The other aspect of this is that he talks about affirming truth wherever it is found in other religions. Yes, there are parts of God’s truth, simply fundamental truths about the world that will be inherent in all schools of thought, but I reject his notion that we can call those notions ‘God.’ His analogy with the couple about to get married is about humanism, universalism, making god of our own perceptions and experiences and has little to do with actually experiencing the I AM. It is never, never, enough to say that because a Muslim has a good value, or because a couple can love each other, or because non-Christian thinkers sometimes say truth that it ultimately all points to God. This is only a step away from saying there is salvation outside of Jesus Christ.

There are those, according to Jesus, who say ‘Lord Lord, we’ve done this and that in your name’ and he will say ‘depart from me, I never knew you, you worked for the enemy.’ Not everything painted as light is light….it can often be just paint, a poor imitation for light itself

– For Bell, Christian truth is relative. He advocates the view in Velvet Elvis that if one community says such and such a thing is right, it is just as good and valid as a community to who take a different stance. Its equally right in both cases…that is, until someone comes up with something better or a new angle. Through the book he is all about applying the message as people find it to be true, yet, consistently (although subtly) attacks Christians who don’t see it like him. If you think this is a crude summation of this aspect of his teaching, then I have simply offered it in the same tone that he criticises Christians who have clear biblically based moral teachings on certain subjects. He seems to be offended by universal Christian truth. If he says that God is truth, and as he affirms that Jesus is the way truth and life, and that Christian faith and practice is worked out in the context of community, but in the next breath suggests that faith and truth are relative and that there are some sections of community which haven’t earned or don’t deserve to be heard, there is a fundamental error.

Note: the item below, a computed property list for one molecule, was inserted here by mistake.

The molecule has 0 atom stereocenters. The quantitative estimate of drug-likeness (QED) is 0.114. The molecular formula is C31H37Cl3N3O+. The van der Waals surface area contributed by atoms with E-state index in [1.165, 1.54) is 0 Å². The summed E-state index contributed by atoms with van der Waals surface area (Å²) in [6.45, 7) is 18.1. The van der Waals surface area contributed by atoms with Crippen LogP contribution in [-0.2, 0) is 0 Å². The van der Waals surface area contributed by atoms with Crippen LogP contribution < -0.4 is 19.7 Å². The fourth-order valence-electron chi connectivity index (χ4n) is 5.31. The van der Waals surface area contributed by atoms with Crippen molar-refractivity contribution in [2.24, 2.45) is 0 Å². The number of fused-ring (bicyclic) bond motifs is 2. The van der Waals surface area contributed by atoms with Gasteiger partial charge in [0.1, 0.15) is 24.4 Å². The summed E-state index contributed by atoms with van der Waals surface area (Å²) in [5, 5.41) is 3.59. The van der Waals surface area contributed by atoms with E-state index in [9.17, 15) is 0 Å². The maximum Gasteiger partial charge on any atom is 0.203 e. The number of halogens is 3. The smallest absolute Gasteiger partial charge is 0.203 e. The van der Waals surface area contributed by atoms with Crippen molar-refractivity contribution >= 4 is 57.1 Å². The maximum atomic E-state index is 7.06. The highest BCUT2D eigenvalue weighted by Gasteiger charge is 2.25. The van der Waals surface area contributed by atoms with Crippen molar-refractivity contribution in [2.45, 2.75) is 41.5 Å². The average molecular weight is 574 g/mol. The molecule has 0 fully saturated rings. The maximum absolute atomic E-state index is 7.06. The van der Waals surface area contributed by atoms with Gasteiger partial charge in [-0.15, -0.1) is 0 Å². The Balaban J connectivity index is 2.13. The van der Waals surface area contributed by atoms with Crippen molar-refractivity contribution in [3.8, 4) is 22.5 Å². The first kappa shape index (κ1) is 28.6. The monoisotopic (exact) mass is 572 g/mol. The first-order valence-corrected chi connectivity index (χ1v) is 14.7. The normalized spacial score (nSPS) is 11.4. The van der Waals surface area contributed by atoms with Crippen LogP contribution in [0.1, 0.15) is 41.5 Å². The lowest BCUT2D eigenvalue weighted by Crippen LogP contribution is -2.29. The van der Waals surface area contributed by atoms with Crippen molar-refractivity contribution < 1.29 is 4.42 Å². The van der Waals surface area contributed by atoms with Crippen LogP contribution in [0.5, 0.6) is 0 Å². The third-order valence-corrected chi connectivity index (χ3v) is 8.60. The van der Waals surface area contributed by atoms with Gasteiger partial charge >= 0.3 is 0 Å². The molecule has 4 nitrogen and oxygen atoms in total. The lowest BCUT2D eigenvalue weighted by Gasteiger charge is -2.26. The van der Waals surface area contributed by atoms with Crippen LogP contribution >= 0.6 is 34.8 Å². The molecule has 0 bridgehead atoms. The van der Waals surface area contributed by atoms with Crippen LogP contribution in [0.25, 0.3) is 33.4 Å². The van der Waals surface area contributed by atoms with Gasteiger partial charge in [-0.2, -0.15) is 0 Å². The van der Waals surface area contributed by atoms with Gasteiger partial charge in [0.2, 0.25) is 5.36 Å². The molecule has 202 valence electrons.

– he talks about their being no place where God isn’t. This is true, of course. But we must take into consideration teaching about the Kingdom of God which actually isn’t established every where. Yes, the principles are established for all eternity, but they actually have to be worked out, applied, ushered in, established. Sure, God is there, but we cannot cannot cannot cannot say that the rule of God exists in every place. Its rarely the case of simply pointing out the rule of God, there are many places where hard fighting has to be done for the rule to be established.

These are but reflections from deeply reading the first two thirds of the book. I’ll be back with more when I’ve finished again………..

A Different Approach…

Lets try and approach this question in a different way. Its clear that I’m conservatively evangelical in theology and much of emergent stuff is not…that my main problem. We could discuss that til the cows come home. (Interestingly, I’ve heard that emergents are generous to everyone about everything except conservative Christans and their theology) :o)

Here is another question I’d like to invite as many people as want to to respond to:

What is it about emergent church that means that it needs to re-write classical evangelical theology? Why can it not emerge with classical theology?

Answers on a postcard (or hey, save paper and use the comments function!)

I guess we will either sum up that there is not reason as to why it can’t, or it will hang itself in the processs….but..lets see!

Here comes an unpopular post…

Rob Bell. You all heard of him? Yep…the Nooma guy. He’s very trendy, moreover, he has caught on to a fascinating and very effective tool for reachinga generation by way of his Nooma DVDs. The style is attractive and I can see how good they would be….

However, I believe we must sharpen our spirits when it comes to Mr Bell. His concept of salvation is worrying and typical with the rebranding of theology that is coming out of the emergant movement. I believe we need to emerge church into something new, not theology.

Anyway…a (not so) brief look at a couple of things. Bells ‘soteriology’ (understanding and teaching of the doctrine of salvation) is wonky. On page 108 of his book, Velvet Elvis, he comes out with this:

point of the cross isn’t forgiveness. Forgiveness leads to something bigger: restoration

As he elaborates further,

The Bible paints a much larger picture of salvation. It describes all of creation being restored. The author of Ephesians writes that all things will be brought together under Jesus. Salvation is the entire universe being brought back into harmony with its maker. This has huge implications for how people present the message of Jesus. Yes, Jesus can come into our hearts. But we can join a movement that is as wide and deep and big as the universe itself. Rocks and trees and birds and swamps and ecosystems. God’s desire is to restore it all (ibid., 109,110)